Research Student: Sylvia Ntube Ngane
The position of witnesses before the International Criminal Court (ICC)
My research is on the position of witnesses before the ICC, the extent to which they may be subject to the jurisdiction of this international organisation and what this tells us about the system of global governance.
It reflects ...
- on the justification of universal jurisdiction over witnesses and the question of judicial authority by an international authority
- and on the theory of crime and punishment, witnesses in crime and punishment, and the necessity of criminalising crimes against the administration of justice.
It examines ...
- the risks and responsibilities of witnesses before the ICC grabbling with the complexities of ICC procedural laws
- the possibility that the actions of witnesses may be criminalised and the justifications for imposing sanctions
- an analysis of doctrinal practices of States
- a comparative analysis of the rights, responsibilities and risk of witnesses before other international courts
- the relationship of the ICC regime concerning witnesses to domestic constitutional law and international human rights law.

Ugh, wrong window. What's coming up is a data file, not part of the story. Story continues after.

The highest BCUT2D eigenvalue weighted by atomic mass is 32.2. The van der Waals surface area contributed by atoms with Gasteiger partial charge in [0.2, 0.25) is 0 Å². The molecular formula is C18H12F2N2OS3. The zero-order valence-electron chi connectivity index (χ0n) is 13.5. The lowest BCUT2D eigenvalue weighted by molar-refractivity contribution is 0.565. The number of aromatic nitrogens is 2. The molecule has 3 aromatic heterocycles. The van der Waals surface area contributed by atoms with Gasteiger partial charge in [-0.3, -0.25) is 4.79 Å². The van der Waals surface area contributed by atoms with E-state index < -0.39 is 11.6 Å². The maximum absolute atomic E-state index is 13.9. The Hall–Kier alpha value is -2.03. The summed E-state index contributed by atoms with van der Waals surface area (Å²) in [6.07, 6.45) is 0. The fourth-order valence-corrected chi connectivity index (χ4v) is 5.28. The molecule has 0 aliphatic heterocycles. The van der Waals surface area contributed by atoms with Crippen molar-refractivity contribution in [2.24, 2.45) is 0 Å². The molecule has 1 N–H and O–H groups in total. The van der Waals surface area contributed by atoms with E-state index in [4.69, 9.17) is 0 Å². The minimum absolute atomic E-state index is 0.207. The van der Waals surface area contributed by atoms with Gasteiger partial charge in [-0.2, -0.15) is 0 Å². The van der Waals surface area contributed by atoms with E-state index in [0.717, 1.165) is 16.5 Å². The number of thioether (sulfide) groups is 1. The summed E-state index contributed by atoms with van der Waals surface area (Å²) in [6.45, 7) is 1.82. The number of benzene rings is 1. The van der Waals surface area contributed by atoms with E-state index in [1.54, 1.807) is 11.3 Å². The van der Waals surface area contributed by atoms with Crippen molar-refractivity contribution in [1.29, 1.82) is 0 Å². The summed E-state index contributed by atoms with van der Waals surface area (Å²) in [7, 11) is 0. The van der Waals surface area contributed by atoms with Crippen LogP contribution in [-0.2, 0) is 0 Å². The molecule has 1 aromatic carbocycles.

My inspiration to carry out this research came from previous work experience at
- the ICC (Office of the Prosecutor (OTP)/Jurisdiction, Complementarity and Co-operation Division) where I conducted legal research on a diverse number of issues
- the International Criminal Tribunal for Former Yugoslavia (OTP/Transition team) where I did analyses on witness testimonies and writing of synopsis based on these witness statements.
Witnesses have been a vital source of evidence and have made major contributions in the development of international law. Most especially international criminal tribunals have made important use of witness evidence in proceedings before them and the evidence given by these witnesses helped shaped most of the brilliant judgements taken by these tribunals.
Nonetheless, little has been written on witnesses in international law, their contributions in shaping international law and other complexities pertaining to issues regarding them.